A jailed Auckland businessman is yet to pay his exploited workers more than $100,000 in wages as he appeals his sentence.
Mohammed Atiqul Islam, 39, is currently serving a four years and five month prison term for what a judge today described as "a kind of economic slavery".
He was jointly charged alongside his partner Nafisa Ahmed by Immigration New Zealand (INZ) with several offences, including deceptively arranging the entry of two Bengali nationals into the country.
The Bengali couple were running the Royal Sweets Cafe, a sweets making business in Auckland, but were caught paying their employees just $6 an hour.
Employees were also not paid for all of the hours they worked or any holiday pay.
Ahmed was jailed for two years and six months for the offending against five victims.
Today, Islam took the case to the Court of Appeal as his lawyer Paul Wicks QC challenged the prison sentence imposed by Judge Brooke Gibson last May.
Islam's offending was described as "deliberate and commercially motivated" as he and Ahmed attempted to keep their business afloat.
More than $100,000 in wages had also yet to be paid to their staff, the court heard.
"It's a kind of economic slavery, is what it is," Justice Miller said, who heard the appeal alongside Justice Dobson and Justice Moore.
The trio of judges reserved their decision.
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Islam and Ahmed, who are both New Zealand citizens, were also charged but found not guilty at a lengthy Auckland District Court trial of human trafficking.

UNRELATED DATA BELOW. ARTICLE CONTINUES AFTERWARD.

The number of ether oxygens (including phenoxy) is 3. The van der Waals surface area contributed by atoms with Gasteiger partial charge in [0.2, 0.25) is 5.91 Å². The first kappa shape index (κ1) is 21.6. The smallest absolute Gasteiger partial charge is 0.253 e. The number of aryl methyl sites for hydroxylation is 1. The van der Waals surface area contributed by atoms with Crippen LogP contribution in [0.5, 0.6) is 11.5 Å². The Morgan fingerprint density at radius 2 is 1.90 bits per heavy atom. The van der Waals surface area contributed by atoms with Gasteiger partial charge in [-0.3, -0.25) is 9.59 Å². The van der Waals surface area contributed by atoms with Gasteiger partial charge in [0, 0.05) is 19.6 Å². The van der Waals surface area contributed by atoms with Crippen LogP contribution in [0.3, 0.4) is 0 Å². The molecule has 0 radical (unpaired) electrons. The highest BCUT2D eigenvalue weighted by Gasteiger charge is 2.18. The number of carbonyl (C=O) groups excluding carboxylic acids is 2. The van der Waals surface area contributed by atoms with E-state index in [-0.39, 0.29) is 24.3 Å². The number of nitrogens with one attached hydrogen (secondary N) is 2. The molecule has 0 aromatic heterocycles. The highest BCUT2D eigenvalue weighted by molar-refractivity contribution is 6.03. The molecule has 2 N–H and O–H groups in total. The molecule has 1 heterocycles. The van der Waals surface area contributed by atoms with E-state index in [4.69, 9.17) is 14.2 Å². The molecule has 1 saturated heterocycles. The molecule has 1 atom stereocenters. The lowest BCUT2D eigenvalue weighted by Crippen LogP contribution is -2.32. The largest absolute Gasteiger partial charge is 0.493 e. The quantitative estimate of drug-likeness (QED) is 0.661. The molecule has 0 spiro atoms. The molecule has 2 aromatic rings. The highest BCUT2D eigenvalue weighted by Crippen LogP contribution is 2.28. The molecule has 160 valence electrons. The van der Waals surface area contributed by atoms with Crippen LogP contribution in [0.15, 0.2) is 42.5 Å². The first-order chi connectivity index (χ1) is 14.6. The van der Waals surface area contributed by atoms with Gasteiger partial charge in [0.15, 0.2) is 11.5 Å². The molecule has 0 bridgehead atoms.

It was one of only a handful human trafficking prosecutions in New Zealand's legal history.
Islam was found guilty on 10 charges of exploitation and seven other immigration related offences.
Also known as Kafi Islam, he was found guilty of a further three charges of attempting to pervert the course of justice.
Ahmed, a 35-year-old accountant, was found guilty of seven exploitation charges.
The pair's offending was uncovered after two of the chefs at the Royal Sweets Cafe, also known as the Royal Bengal Cafe, made complaints to New Zealand authorities about their working conditions.
The chefs' passports had been confiscated immediately after they arrived in New Zealand from Bangladesh after responding to advertisements for work in Bengali newspapers, the court heard at the pair's sentencing.
Those employees on temporary visas were also encouraged by Islam and Ahmed to breach their visa conditions by working more hours.
Judge Gibson said at sentencing: "Neither of you take any responsibility for this offending, neither of you have any remorse."
The couple were aware of New Zealand's minimum wage laws and were university educated people who have worked in the country for several years, Judge Gibson said.
It was a "selfish manipulation of people, largely from your own community", he said.
"The jury rightly found you guilty," he added. "In some ways you were shamelessly so."
The first human trafficking charges in New Zealand were brought by INZ in August 2015.
Two men were charged for arranging by deception the entry of Indian nationals into New Zealand. However, they were both found not guilty of the trafficking charges, with one found guilty on other charges.
The first person to be convicted of human trafficking in New Zealand, Faroz Ali, was sentenced in December 2016 to nine years and six months' imprisonment and ordered to pay $28,167 in reparation to his victims.
Ali's lawyer, Mohammed Idris Hanif, was also later found guilty of knowingly providing false and misleading information to INZ which helped enable the offending.
Hanif was sentenced in 2018 to 10 months' home detention with six months' post detention conditions and ordered to pay reparations to the three Fijian workers who were exploited.
He was last year struck off the roll of barristers and solicitors by the New Zealand Lawyers & Conveyancers Disciplinary Tribunal.
Human trafficking is considered to be the second largest crime in the world and reaps billions of dollars in profits every year.